"People say that expectations are resentments under construction..."
~Anne Lamott, Hallelujah Anyway: Rediscovering Mercy
The day I turned nine was perfect. I awoke the morning after, went downstairs before anyone else was awake, and recreated the entire thing. I rewrapped my presents. I gathered up the kitten I'd been given the day before (not exactly the one I wanted -- I got grey and white when I wanted the ginger kitten but still...it was a kitten!). And I felt that same sense of excitement and anticipation and delight that I'd felt the day before.
By my 12th birthday, my mother had abandoned any party planning. I invited a few friends over, cooked hot dogs, bought myself a cake in the frozen section of the grocery store. My mother, drunk but also sick with laryngitis, spent the entire party ringing a dinner bell to summon me to her bed for one thing after another. My friends exchanged looks. My helpless fury mounted. Finally, as my giggling mother requested that I get her water or fluff her pillows, I begged her to stop and let me just be with my friends. They left shortly after and I was left with my humiliation.
I've had a lot of birthdays since then. And for way too many years, I've been disappointed. However, as my old therapist would remind me, if your feelings are bigger than the situation calls for, it's always about old stuff.
My birthday is old stuff.
And yet...I can't seem to let go of those expectations.
For one day, I want it to be about me. For one day, I want people to spoil me. Just one day.
And though my family knows that this occasion takes place every. Single. Year. On. The. Same. Day. They can't seem to get their acts together to buy a card, bake a cake, choose a gift (or make one! I'm not picky!).
Over the years, I've worked to accept reality. I know my family loves me. And I know my expectations are about "old stuff". (Though I don't think they're unreasonable.)
And so I organize something annually to mark my birthday. We see a play (and my son has sat through many musicals). This year, I bought us all tickets for a baseball game. I sometimes make our dinner reservations. This year, I bought all the ingredients for a cake and simply announced that "at some point, I would like a cake." My husband and daughter argued over whose fault it was that they'd forgotten. I didn't take it personally. I managed to find their spat amusing.
I've come a long way.
I've learned that, rather than nurse those resentments disguised as expectations, to give myself what I need. What I need is to feel valued. And so I value myself.
It can look different depending on the year. I might buy myself an outfit that I'd otherwise tell myself I didn't need. I might take the day away from my computer. Last week, on my birthday, I sat outside in the gorgeous sunshine and read a few chapters of a devastatingly beautiful book (The Mercy Papers, by Robin Romm). I ignored that little voice that said I should be doing something productive, like making money or taking care of someone.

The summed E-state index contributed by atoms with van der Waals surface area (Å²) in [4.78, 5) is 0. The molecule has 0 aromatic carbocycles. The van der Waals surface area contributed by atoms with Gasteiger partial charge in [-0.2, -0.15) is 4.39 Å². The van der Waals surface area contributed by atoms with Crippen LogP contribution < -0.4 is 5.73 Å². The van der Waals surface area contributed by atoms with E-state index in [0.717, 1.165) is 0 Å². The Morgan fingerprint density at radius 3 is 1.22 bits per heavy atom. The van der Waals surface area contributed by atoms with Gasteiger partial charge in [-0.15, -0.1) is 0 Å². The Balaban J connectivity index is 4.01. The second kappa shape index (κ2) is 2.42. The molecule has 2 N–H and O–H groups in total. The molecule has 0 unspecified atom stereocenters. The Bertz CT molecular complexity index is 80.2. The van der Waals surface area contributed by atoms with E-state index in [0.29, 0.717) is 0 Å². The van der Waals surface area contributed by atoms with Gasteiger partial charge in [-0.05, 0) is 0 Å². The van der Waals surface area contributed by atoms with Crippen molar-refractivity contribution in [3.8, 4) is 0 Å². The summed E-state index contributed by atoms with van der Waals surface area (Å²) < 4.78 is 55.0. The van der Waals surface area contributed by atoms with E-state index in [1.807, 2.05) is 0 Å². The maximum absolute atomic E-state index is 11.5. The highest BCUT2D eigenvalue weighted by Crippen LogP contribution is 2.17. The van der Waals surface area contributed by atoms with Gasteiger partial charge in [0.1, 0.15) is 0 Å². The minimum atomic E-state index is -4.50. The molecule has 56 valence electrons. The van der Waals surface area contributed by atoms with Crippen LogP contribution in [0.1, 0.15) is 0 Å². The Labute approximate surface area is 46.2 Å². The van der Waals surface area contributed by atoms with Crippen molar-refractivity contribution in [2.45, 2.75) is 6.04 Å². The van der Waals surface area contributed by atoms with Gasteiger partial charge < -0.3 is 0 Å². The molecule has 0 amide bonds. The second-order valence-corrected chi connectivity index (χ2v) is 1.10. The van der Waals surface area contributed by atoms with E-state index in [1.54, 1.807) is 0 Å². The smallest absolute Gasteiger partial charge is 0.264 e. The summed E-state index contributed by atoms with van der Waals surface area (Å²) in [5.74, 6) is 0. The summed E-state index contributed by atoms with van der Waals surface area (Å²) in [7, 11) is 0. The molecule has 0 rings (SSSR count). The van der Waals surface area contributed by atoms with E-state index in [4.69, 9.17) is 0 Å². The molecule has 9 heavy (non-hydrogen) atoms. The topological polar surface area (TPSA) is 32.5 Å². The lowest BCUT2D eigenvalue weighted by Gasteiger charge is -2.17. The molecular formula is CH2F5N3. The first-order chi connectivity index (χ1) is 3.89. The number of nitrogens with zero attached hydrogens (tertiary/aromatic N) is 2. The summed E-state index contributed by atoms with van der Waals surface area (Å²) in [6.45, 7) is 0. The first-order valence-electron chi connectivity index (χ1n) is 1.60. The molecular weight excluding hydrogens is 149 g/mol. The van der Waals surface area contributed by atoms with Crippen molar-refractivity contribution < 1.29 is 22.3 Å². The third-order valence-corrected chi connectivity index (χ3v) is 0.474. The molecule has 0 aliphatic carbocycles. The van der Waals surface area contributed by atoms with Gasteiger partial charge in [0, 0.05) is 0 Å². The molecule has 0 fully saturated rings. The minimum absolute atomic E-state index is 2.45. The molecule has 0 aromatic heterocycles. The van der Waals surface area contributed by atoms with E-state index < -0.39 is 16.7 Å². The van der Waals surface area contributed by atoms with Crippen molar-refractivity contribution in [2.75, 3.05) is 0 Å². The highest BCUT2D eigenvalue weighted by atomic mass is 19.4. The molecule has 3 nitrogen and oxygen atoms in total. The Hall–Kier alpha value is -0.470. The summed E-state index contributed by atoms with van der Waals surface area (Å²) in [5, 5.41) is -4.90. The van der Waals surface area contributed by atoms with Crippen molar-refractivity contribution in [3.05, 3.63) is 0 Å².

I was taking care of someone. Myself.
It has taken me more than five decades to see the value in the simple act of taking care of myself. The value in not letting resentments gain a foothold.
My family loves me. I know this. They show me in many ways, none of which involve having a cake made on time or carefully chosen gifts.
Instead they show me with last-minute promises, like my son's card that told me I'm the best mom "ever" and that he'll take me to lunch and then to the store that sells my favorite yoga pants and will buy me "anything". With homemade cards that, though created out of necessity more than desire, nonetheless are more beautiful than anything in the Hallmark store. With a cake that was, honestly, the best I've ever had, despite my daughter forgetting the eggs until the very last minute. I didn't taste even a hint of resentment in that cake.
Managing my expectations continues to be a challenge for me. People disappoint me all the time. But as I learn to go easier on myself, I'm able to go easier on others. It's not the same as letting people off the hook for bad behaviour. Rather it's about not expecting everyone to think and act like me. It's about letting them be who they are and to love me in their own way.
But mostly it's about getting clear about what I need and then finding a way to deliver it to myself. That's what being a grown up is about.
It's something I seemed to understand on that 9th birthday. That, even the day after, I was able to give myself what I needed, to remind myself that I matter. And, for the record, what I almost always need involves a cat.
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